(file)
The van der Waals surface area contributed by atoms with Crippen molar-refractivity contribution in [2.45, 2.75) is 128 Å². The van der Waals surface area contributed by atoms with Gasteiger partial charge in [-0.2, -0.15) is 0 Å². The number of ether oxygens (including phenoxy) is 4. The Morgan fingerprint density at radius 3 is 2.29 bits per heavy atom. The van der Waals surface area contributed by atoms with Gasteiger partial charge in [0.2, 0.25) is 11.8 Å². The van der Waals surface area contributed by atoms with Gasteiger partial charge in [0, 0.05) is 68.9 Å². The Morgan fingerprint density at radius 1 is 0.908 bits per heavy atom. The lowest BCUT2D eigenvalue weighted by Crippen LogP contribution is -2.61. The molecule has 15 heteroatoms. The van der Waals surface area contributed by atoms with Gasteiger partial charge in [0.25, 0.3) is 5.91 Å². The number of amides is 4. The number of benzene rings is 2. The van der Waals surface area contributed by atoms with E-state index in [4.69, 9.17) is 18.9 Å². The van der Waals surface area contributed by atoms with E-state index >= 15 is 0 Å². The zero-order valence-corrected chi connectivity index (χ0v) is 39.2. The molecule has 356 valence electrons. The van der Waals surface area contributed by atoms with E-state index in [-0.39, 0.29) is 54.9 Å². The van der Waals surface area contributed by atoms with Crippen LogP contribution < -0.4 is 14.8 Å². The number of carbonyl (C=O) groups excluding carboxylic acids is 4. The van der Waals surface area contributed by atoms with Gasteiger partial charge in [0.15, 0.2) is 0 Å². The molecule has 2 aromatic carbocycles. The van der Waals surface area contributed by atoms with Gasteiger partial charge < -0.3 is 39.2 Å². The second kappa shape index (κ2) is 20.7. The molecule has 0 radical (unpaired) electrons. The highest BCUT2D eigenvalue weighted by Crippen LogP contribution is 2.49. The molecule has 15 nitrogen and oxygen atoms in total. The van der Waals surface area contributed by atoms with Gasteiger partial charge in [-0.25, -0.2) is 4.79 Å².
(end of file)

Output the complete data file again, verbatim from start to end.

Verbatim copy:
The van der Waals surface area contributed by atoms with Crippen molar-refractivity contribution in [2.45, 2.75) is 128 Å². The van der Waals surface area contributed by atoms with Gasteiger partial charge in [-0.2, -0.15) is 0 Å². The number of ether oxygens (including phenoxy) is 4. The Morgan fingerprint density at radius 3 is 2.29 bits per heavy atom. The van der Waals surface area contributed by atoms with Gasteiger partial charge in [0.2, 0.25) is 11.8 Å². The van der Waals surface area contributed by atoms with Gasteiger partial charge in [0, 0.05) is 68.9 Å². The Morgan fingerprint density at radius 1 is 0.908 bits per heavy atom. The lowest BCUT2D eigenvalue weighted by Crippen LogP contribution is -2.61. The molecule has 15 heteroatoms. The van der Waals surface area contributed by atoms with Gasteiger partial charge in [0.25, 0.3) is 5.91 Å². The number of amides is 4. The number of benzene rings is 2. The van der Waals surface area contributed by atoms with E-state index in [4.69, 9.17) is 18.9 Å². The van der Waals surface area contributed by atoms with E-state index >= 15 is 0 Å². The zero-order valence-corrected chi connectivity index (χ0v) is 39.2. The molecule has 356 valence electrons. The van der Waals surface area contributed by atoms with E-state index in [-0.39, 0.29) is 54.9 Å². The van der Waals surface area contributed by atoms with Crippen LogP contribution < -0.4 is 14.8 Å². The number of carbonyl (C=O) groups excluding carboxylic acids is 4. The van der Waals surface area contributed by atoms with Gasteiger partial charge in [0.15, 0.2) is 0 Å². The molecule has 2 aromatic carbocycles. The van der Waals surface area contributed by atoms with Gasteiger partial charge < -0.3 is 39.2 Å². The second kappa shape index (κ2) is 20.7. The molecule has 0 radical (unpaired) electrons. The highest BCUT2D eigenvalue weighted by Crippen LogP contribution is 2.49. The molecule has 15 nitrogen and oxygen atoms in total. The van der Waals surface area contributed by atoms with Gasteiger partial charge in [-0.25, -0.2) is 4.79 Å².